Book Image

Hands-On Network Programming with C

By : Lewis Van Winkle
Book Image

Hands-On Network Programming with C

By: Lewis Van Winkle

Overview of this book

Network programming enables processes to communicate with each other over a computer network, but it is a complex task that requires programming with multiple libraries and protocols. With its support for third-party libraries and structured documentation, C is an ideal language to write network programs. Complete with step-by-step explanations of essential concepts and practical examples, this C network programming book begins with the fundamentals of Internet Protocol, TCP, and UDP. You’ll explore client-server and peer-to-peer models for information sharing and connectivity with remote computers. The book will also cover HTTP and HTTPS for communicating between your browser and website, and delve into hostname resolution with DNS, which is crucial to the functioning of the modern web. As you advance, you’ll gain insights into asynchronous socket programming and streams, and explore debugging and error handling. Finally, you’ll study network monitoring and implement security best practices. By the end of this book, you’ll have experience of working with client-server applications and be able to implement new network programs in C. The code in this book is compatible with the older C99 version as well as the latest C18 and C++17 standards. You’ll work with robust, reliable, and secure code that is portable across operating systems, including Winsock sockets for Windows and POSIX sockets for Linux and macOS.
Table of Contents (26 chapters)
Title Page
About Packt

The internet and C

Today, the internet needs no introduction. Certainly, millions of desktops, laptops, routers, and servers are connected to the internet and have been for decades. However, billions of additional devices are now connected as well—mobile phones, tablets, gaming systems, vehicles, refrigerators, television sets, industrial machinery, surveillance systems, doorbells, and even light bulbs. The new Internet of Things (IoT) trend has people rushing to connect even more unlikely devices every day.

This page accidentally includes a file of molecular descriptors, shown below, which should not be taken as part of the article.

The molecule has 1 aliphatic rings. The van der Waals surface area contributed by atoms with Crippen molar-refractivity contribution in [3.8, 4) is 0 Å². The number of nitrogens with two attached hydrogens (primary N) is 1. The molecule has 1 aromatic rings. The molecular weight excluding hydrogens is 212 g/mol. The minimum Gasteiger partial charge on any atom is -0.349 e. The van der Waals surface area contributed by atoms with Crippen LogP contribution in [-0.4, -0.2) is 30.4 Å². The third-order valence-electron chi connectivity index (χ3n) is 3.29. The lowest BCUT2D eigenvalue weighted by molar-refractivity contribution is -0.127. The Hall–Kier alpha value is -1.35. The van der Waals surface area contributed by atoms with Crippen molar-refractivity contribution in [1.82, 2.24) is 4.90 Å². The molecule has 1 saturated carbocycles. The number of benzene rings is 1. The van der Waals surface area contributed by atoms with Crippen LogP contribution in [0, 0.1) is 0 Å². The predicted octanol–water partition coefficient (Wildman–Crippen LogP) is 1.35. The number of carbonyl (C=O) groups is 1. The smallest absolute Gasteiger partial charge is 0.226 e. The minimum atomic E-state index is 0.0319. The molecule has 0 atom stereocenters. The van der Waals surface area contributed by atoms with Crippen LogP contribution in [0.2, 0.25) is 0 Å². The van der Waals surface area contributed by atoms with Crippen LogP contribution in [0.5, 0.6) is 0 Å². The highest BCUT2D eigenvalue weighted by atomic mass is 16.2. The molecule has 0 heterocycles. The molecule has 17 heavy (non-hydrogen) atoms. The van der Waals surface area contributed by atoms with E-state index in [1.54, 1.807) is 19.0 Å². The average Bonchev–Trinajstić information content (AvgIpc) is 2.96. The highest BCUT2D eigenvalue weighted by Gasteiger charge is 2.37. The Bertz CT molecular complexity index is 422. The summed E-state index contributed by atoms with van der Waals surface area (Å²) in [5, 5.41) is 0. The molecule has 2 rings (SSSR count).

Over 20 billion devices are estimated to be connected to the internet now. These devices use a wide variety of hardware. They connect over an Ethernet connection, Wi-Fi, cellular, a phone line, fiber optics, and other media, but they likely have one thing in common; they likely use C.

The use of the C programming language is ubiquitous. Almost every network stack is programmed in C. This is true for Windows, Linux, and macOS. If your mobile phone uses Android or iOS, then even though the apps for these were programmed in a different language (Java and Objective C), the kernel and networking code was written in C. It is very likely that the network routers that your internet data goes through are programmed in C. Even if the user interface and higher-level functions of your modem or router are programmed in another language, the networking drivers are still probably implemented in C.

Networking encompasses concerns at many different abstraction levels. The concerns your web browser has with formatting a web page are much different than the concerns your router has with forwarding network packets. For this reason, it is useful to have a theoretical model that helps us to understand communications at these different levels of abstraction. Let's look at these models now.